Women Filmmakers: Lucrecia Martel

Born in Argentina in 1966, Lucrecia Martel had a typically Catholic upbringing for the region, albeit such that she only enrolled in an ultra-Catholic school in order to study ancient languages. There she excelled in science and had intended further study in zoology, and even dabbled in farming, but was drawn into more practical studies in consideration of making a living, and bit by bit was drawn into filmmaking, in which occupation she was largely self-taught. She made short films and some documentaries for television during the 1990s, and has made only four feature films for cinema, but already in that time she has proven a keen eye for framing, and a laconic way of drawing out a story. Indeed, after bursting onto the international scene with La Ciénaga in 2001, she has been a model for successive Latin American women directors, if not for an entire strand of arthouse film production. Her films are not immediately accessible, and perhaps that explains her slow output (and the dizzying array of producers and sources of money her films sometimes list), but she also crafts them all very deliberately so perhaps the waits are worthwhile.

Two young women whisper

La niña santa (The Holy Girl, 2004) [Argentina/Italy/Spain/Netherlands, certificate 15]

Martel’s second feature film works heavily in close-ups, and elides movement between different settings — the film unfolds in a series of interior spaces, which all feel equally claustrophic from the framing, but are in fact different locations (while much of the film is set in a hotel, other scenes are in homes or at church). The plot is about a young woman Amalia (María Alche), living with her mother Helena (Mercedes Morán) at a hotel — indeed, she has apparently been brought up in hotels — who finds herself strangely drawn to a middle-aged doctor (Carlos Belloso) who has been creeping on her while attending a conference. There’s a sense in which her fervid teenage religious instinct is working adversely on her, but her oddness, the way she holds herself inside herself, reminds me a little of Bresson’s Mouchette (even if the film doesn’t go the same direction as that one). There are even recurring moments of humour — the young woman teaching at church who seems constantly to avoid discussions her students want to have, or the young woman who appears around the hotel spraying something (fly spray, I think, given their constant buzzing on the artfully-composed soundtrack). Still, Amalia is a character who holds things slightly away from her, so it’s difficult to connect, meaning the film has a reserved, enigmatic quality, which feeds back, I suppose, into the central, devoutly Catholic conceit.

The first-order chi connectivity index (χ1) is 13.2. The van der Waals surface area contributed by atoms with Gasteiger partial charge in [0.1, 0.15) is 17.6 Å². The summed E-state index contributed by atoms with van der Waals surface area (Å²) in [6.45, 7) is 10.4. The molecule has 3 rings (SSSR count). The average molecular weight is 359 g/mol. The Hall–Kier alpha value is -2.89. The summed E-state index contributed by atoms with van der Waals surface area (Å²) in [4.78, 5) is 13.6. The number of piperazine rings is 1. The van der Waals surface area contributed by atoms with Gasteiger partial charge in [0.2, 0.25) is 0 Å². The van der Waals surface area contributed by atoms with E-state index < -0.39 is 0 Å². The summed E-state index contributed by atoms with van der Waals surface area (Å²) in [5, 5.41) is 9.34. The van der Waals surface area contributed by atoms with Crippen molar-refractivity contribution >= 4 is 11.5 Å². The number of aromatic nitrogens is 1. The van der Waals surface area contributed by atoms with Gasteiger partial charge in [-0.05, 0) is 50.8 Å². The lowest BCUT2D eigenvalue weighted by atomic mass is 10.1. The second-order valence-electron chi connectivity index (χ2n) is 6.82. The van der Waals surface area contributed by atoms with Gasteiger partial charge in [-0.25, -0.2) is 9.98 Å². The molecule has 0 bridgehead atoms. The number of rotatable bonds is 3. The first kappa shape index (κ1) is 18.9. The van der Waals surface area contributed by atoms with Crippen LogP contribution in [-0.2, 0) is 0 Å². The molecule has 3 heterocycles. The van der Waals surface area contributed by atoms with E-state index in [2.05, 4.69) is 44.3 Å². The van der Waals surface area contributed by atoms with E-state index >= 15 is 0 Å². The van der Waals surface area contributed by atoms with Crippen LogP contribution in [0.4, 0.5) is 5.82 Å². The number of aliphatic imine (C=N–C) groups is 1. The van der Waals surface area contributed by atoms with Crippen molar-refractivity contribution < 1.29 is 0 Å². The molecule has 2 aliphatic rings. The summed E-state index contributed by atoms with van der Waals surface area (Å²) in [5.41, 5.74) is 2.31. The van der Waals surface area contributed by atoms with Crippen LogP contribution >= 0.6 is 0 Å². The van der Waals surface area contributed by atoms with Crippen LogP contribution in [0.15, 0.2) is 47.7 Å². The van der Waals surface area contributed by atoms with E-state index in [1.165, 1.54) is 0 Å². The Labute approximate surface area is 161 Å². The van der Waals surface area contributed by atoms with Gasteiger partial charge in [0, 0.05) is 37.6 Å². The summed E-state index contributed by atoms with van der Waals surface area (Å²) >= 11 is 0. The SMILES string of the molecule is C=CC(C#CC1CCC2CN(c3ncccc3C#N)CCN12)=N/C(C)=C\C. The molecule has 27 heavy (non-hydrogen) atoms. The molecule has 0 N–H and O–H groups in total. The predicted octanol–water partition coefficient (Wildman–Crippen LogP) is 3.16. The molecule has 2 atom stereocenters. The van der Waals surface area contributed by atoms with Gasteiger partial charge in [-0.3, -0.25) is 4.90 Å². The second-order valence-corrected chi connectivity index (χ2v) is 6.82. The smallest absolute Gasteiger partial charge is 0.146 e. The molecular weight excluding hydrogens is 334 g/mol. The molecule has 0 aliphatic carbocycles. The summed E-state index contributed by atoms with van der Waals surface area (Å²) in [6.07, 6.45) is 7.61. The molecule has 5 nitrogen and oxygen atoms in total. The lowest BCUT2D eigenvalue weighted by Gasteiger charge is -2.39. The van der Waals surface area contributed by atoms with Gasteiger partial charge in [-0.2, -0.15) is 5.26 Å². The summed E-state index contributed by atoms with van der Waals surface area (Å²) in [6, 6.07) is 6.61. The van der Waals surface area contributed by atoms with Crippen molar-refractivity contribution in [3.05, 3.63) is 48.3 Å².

Film posterCREDITS
Director/Writer Lucrecia Martel; Cinematographer Félix Monti; Starring María Alche, Julieta Zylberberg, Mercedes Morán, Carlos Belloso; Length 106 minutes.
Seen at ICA, London, Wednesday 23 May 2018.

A woman drives a car

La mujer sin cabeza (The Headless Woman, 2008) [Argentina/Italy/Spain/France, certificate 12] [Sight & Sound 2022]

This third film by Lucrecia Martel certainly is divisive, and yes I suppose at a certain level nothing much happens, but it’s an incredibly carefully controlled and artfully-designed lack of action. It follows María Onetto playing a woman called Verónica (or Vero for short, already hinting that the “truth” is a relevant issue) who has a car accident — hits something or someone, and knocks her head — and then spends the rest of the film seeming somehow shaken, but not in an overt way. At a formal level, we as viewers learn about her as she moves, dazed, through life: her name, her job, her family and children, and what her relationships are, and the way her class privilege operates with respect to the people around her — so her seeming confusion is our own. Also, technically, Martel’s direction repeatedly pushes Vero (whom the film focuses on almost entirely) to the edge of the frame, with other actors in the background, out of focus or cut off by the framing. Doors, windows and other obstacles constantly block our view, making it unclear what is happening, but everywhere there are hints at some deeper trauma — which may be what we saw, which may be imagined, which may in fact, after all, be allegorical. It’s all beautifully done, and hints at such mystery that I am only disappointed at the thought the film may not contain it all, but further viewings will be required for that.